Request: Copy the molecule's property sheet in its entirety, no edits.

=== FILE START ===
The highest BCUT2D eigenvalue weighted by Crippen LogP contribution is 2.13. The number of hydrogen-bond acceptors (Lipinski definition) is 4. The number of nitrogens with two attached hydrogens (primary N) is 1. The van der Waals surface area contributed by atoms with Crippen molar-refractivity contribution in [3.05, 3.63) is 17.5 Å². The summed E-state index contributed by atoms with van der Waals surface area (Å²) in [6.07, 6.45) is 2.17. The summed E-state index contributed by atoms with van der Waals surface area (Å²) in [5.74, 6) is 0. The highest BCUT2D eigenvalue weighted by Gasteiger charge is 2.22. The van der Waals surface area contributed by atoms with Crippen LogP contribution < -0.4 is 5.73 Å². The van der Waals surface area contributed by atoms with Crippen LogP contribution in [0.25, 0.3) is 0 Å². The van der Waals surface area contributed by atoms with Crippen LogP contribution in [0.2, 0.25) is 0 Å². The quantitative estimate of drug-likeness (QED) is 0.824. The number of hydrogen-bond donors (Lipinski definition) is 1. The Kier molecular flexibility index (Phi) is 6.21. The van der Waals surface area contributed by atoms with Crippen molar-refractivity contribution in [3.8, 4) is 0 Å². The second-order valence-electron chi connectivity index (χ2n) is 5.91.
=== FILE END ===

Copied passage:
The highest BCUT2D eigenvalue weighted by Crippen LogP contribution is 2.13. The number of hydrogen-bond acceptors (Lipinski definition) is 4. The number of nitrogens with two attached hydrogens (primary N) is 1. The van der Waals surface area contributed by atoms with Crippen molar-refractivity contribution in [3.05, 3.63) is 17.5 Å². The summed E-state index contributed by atoms with van der Waals surface area (Å²) in [6.07, 6.45) is 2.17. The summed E-state index contributed by atoms with van der Waals surface area (Å²) in [5.74, 6) is 0. The highest BCUT2D eigenvalue weighted by Gasteiger charge is 2.22. The van der Waals surface area contributed by atoms with Crippen LogP contribution < -0.4 is 5.73 Å². The van der Waals surface area contributed by atoms with Crippen LogP contribution in [0.25, 0.3) is 0 Å². The van der Waals surface area contributed by atoms with Crippen LogP contribution in [0.2, 0.25) is 0 Å². The quantitative estimate of drug-likeness (QED) is 0.824. The number of hydrogen-bond donors (Lipinski definition) is 1. The Kier molecular flexibility index (Phi) is 6.21. The van der Waals surface area contributed by atoms with Crippen molar-refractivity contribution in [3.8, 4) is 0 Å². The second-order valence-electron chi connectivity index (χ2n) is 5.91.